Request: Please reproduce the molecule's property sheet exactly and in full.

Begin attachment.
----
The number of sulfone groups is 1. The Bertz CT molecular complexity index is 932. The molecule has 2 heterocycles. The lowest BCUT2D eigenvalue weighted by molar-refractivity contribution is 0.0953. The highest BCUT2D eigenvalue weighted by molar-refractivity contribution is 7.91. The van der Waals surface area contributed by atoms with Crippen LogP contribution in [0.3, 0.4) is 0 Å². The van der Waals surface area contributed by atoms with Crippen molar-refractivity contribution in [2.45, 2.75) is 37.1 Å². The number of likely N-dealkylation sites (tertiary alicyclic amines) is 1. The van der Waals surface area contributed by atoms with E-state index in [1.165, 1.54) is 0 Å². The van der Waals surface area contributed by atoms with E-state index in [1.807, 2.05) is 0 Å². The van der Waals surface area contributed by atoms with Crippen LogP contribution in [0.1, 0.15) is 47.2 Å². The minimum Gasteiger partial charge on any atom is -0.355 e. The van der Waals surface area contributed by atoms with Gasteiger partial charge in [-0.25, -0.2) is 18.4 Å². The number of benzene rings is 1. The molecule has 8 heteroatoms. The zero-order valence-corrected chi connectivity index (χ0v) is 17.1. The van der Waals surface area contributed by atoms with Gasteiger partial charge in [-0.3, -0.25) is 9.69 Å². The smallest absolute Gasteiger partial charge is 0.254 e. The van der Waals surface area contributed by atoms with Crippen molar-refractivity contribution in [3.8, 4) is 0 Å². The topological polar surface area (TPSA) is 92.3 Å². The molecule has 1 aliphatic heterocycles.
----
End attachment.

The number of sulfone groups is 1. The Bertz CT molecular complexity index is 932. The molecule has 2 heterocycles. The lowest BCUT2D eigenvalue weighted by molar-refractivity contribution is 0.0953. The highest BCUT2D eigenvalue weighted by molar-refractivity contribution is 7.91. The van der Waals surface area contributed by atoms with Crippen LogP contribution in [0.3, 0.4) is 0 Å². The van der Waals surface area contributed by atoms with Crippen molar-refractivity contribution in [2.45, 2.75) is 37.1 Å². The number of likely N-dealkylation sites (tertiary alicyclic amines) is 1. The van der Waals surface area contributed by atoms with E-state index in [1.165, 1.54) is 0 Å². The van der Waals surface area contributed by atoms with E-state index in [1.807, 2.05) is 0 Å². The van der Waals surface area contributed by atoms with Crippen LogP contribution in [0.1, 0.15) is 47.2 Å². The minimum Gasteiger partial charge on any atom is -0.355 e. The van der Waals surface area contributed by atoms with Gasteiger partial charge in [-0.25, -0.2) is 18.4 Å². The number of benzene rings is 1. The molecule has 8 heteroatoms. The zero-order valence-corrected chi connectivity index (χ0v) is 17.1. The van der Waals surface area contributed by atoms with Gasteiger partial charge in [-0.3, -0.25) is 9.69 Å². The smallest absolute Gasteiger partial charge is 0.254 e. The van der Waals surface area contributed by atoms with Crippen molar-refractivity contribution in [3.8, 4) is 0 Å². The topological polar surface area (TPSA) is 92.3 Å². The molecule has 1 aliphatic heterocycles.